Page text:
Thursday, February 17, 2011


My daughter woke up for a little bit tonight, and I'm sitting with her while she drops off back to sleep. The cat jumped up and startled me (she likes to pretend she's a hunter) and is sitting on my other side and has started purring and it's been hard to stay awake.

But the house is peaceful and my son is sleeping soundly and it occurs to me that we've come a long way from the days when we didn't get more than a couple of hours of rest at a stretch. I feel, like I feel when the winter suddenly relaxes it's grip for a day or two and the kinder weather returns; like a prisoner whose been unexpectedly freed (and is unsure if the release is permanent).

(I'm hearing the steady sounds of my daughter sleeping, which tells me I can head back to my own sleep in a bit.)

I wonder very much what's coming next for us, what the Spring will bring with it.

I find myself looking for early seasonal birds and thinking about the little crocus fronds that come up first in March and the acrid musty ozone smell of the earth thawing. I know Winter has a punch or two left to throw, but I feel like we're coming to the end. I'm hopeful I guess and that has to be a good thing.

Good night.

Saturday, February 12, 2011

If I walk on swift legs
With arms smooth and strong
And a heart beat steady
As a summer song.

And at days end meet
Secure and bright
A roof, and walls, and door
To keep warm this night;

And arms and hands
Embrace with love my own
And bright eyes assure
That this is my home.

Is it enough for my will
To soften, for my watch to relent
To what end do I follow
My heart and find content.

Saturday, February 5, 2011

Close My Hand

The day I both dreaded and looked for came and went when I wasn't watching; my little man has begun to be aware that one of his hands wont work the way the other does. There's something, I guess, that every father dreads his child knowing, whatever it may be, because once they know it, it's impossible for them to unknow it. My son is now aware of his disability.

"Close my hand," my little guy says in the morning and at lunch and when he thinks of it.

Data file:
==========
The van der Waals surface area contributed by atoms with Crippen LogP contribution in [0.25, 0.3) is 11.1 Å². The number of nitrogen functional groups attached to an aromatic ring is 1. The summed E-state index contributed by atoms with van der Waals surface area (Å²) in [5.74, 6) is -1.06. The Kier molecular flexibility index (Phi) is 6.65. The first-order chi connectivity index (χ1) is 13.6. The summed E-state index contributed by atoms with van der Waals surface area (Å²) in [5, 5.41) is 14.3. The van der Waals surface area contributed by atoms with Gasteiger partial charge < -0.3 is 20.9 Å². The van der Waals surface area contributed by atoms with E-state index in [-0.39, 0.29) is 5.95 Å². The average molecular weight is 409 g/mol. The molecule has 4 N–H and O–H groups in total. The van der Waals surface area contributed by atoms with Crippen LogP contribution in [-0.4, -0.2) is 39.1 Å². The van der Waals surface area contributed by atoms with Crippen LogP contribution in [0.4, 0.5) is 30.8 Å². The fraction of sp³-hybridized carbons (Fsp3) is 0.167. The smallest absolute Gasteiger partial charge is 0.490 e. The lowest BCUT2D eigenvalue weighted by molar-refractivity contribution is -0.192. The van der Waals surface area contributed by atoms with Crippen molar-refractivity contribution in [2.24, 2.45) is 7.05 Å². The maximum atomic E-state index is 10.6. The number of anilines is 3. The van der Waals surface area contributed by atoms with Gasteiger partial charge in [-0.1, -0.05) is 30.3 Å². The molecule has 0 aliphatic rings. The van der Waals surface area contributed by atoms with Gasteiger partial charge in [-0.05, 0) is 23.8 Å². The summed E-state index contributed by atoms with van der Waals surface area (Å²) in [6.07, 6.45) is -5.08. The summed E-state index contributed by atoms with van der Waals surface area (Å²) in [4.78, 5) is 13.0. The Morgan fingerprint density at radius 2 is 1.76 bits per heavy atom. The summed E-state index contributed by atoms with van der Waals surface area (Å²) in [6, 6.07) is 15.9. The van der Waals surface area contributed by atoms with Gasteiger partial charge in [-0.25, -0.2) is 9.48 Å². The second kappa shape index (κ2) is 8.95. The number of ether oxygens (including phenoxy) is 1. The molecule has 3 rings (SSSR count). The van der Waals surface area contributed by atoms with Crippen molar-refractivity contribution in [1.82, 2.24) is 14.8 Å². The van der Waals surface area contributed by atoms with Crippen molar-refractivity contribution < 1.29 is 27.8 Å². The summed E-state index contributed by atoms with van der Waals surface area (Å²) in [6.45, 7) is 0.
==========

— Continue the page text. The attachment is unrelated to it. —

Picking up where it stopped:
Because his version of that phrase actually sounds more like hose sand, until today I thought he was asking to go to the beach.

He looks down at that hand and moves it with his right hand and seems to know now that there's something missing. He's doesn't display any anger or frustration (not yet anyhow), he's just puzzled I think.

He'll look up at me or his mother or sister and repeat the request until we can distract him with some other activity.

There's no way to explain it to the boy (not yet anyhow), and very little to do beyond what we are doing, but like the tax notice or the mortgage adjustment or the dental x-ray I knew was coming, that day is now.

There's a silver lining in all this of course. He's aware of that left hand, and so he'll try to use it more and more. Even though it's affected by his cerebral palsy, it belongs to him and knowing my little guy, he'll find a way to make it useful. Like any kid with a toy that's a little beyond his years, he'll fumble with it for a bit until that day that he learns to make it do what he wants it to do.

But that knowledge that his early days held back like the warm days hold back the frost is now settling in upon him. I can't hold it back. I can't bring back the forgetful summer.

I wish he had more time to be innocent. I wish those little shoulders didn't have to heave up that load so early. I wish I could make it easier for him. As vain as those wishes are, I wish them.

He's a strong boy though. And more tough minded than some adults I work with. I know too he'll do what he has to do; I know there are a village of people standing just behind him and beside him. He'll be all right.

Good night.